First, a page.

re: Why Programming Languages Are Hard VIEW POST

re: Everything has a certain level of difficulty, but I think that is more applicable if you use the term Learning Curve. You can't just abstract a pr...

Learning to "program" with tools made to oversimplify programming gives you the wrong concept, and it's hard to stop thinking that way later on

Why do you think it's hard to stop thinking that way later on?

What stops you from picking up the missing principles at a later time?


For instance, people who have a very strong addiction, perhaps smoking or consuming addictive substances (nothing personal), even if they've only done it for a couple months, it's going to be hard to quit (depending), generally, at least. And in several cases they're going to have to make radical decisions if they want to quit.
In "programming", if you get used to the sweet and delicious simplicity of dragging and dropping you're going to think that programming is very easy, incredibly easy.
You don't have to worry actual problem solving or language and computing related concepts like "cryptic" errors, efficiency, architecture, frameworks, libraries or any other programming concept which may drastically vary depending on the tools you use, but that is essential to write testable, maintainable, functional, meaningful and just good code itself, for you and the computer. NOTE that I'm not saying you should worry about that as a beginner, but it starts you off with the wrong foot if you don't get exposed to none of that. And once you do get into real programming (not necessarily profesional programming) you're going to be like that person that tried to quit smoking or drinking and just couldn't because it was too big of a challenge, because of how long they've been feeding that addiction (or how long they've spent "coding" with visual languages, cough Scratch). You're not going to like it, you're going to back off and become disappointed. It happens to a lot of us, we had the completely wrong mindset, we weren't looking at the big picture.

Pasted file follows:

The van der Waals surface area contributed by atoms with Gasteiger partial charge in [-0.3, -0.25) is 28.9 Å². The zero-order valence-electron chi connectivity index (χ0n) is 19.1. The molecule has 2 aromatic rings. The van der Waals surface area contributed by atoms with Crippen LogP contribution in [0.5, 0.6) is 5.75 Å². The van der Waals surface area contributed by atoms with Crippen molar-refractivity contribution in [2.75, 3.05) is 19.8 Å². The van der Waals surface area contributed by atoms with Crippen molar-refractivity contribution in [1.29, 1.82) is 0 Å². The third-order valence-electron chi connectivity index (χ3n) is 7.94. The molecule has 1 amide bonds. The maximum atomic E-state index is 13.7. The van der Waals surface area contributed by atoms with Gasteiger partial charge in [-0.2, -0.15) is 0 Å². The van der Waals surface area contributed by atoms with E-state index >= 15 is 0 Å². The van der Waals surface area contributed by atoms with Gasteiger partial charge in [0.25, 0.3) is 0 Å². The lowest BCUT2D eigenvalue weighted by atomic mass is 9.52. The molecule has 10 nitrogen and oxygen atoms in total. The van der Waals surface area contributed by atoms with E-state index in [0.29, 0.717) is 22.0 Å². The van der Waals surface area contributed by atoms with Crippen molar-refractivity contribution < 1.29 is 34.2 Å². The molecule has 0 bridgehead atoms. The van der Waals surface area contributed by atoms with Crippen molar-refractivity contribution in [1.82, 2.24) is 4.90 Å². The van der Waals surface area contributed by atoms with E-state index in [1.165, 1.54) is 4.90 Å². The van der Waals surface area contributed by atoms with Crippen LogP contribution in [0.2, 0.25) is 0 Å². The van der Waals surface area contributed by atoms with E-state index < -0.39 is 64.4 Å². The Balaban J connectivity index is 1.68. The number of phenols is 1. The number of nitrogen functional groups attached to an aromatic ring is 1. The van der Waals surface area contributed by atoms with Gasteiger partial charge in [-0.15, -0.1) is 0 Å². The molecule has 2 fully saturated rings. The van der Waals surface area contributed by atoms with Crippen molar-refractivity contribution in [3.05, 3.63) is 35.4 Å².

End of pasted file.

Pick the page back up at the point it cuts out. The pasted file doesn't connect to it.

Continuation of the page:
The big picture that I'm talking about is having that knowledge or right mindset. That allows you think the right way, that a Programming Language is just a tool, (if Java dies what's the big deal? (Says someone who programs in Java)) there are other languages, you shouldn't focus on just learning a language, because they should be quite straight forward, but focus on problem solving. That's what we do as programmers, we don't spent our lives learning a language, that's absurd, that's like studying English for your whole life and never using it to start a conversation. You need to start off with the right foot. I'm not saying you can't quit smoking, but is better if you never do it. In other words and less metaphorically, I'm not saying you can't change your mindset, but is better of you start with the right one. In the end, if you want to smoke, go ahead, if you want to start "programming" that way, go ahead, if you ever want to quit is going to be harder, if you ever want to program for real is going to be tougher.
Real programming makes you better, it doesn't matter what language you do it on, you can always translate your knowledge to other languages, just like you would in real life. If you know how to say something in English, then there is a way to say it in Spanish, even if you have to use context and other things to add substance to the meaning of a phrase or word. If you can't that just means you don't know enough about the the other language (If you want to learn multiple anyways). But at least you have the idea, the mindset.

If you're kid, or have a kid. Then drags and drops would be just fine.

I want to clarify something, I don't disagree with most of the stuff you posted, which means, I'm not a negative, more of a neutral plus-ish on what you claimed.

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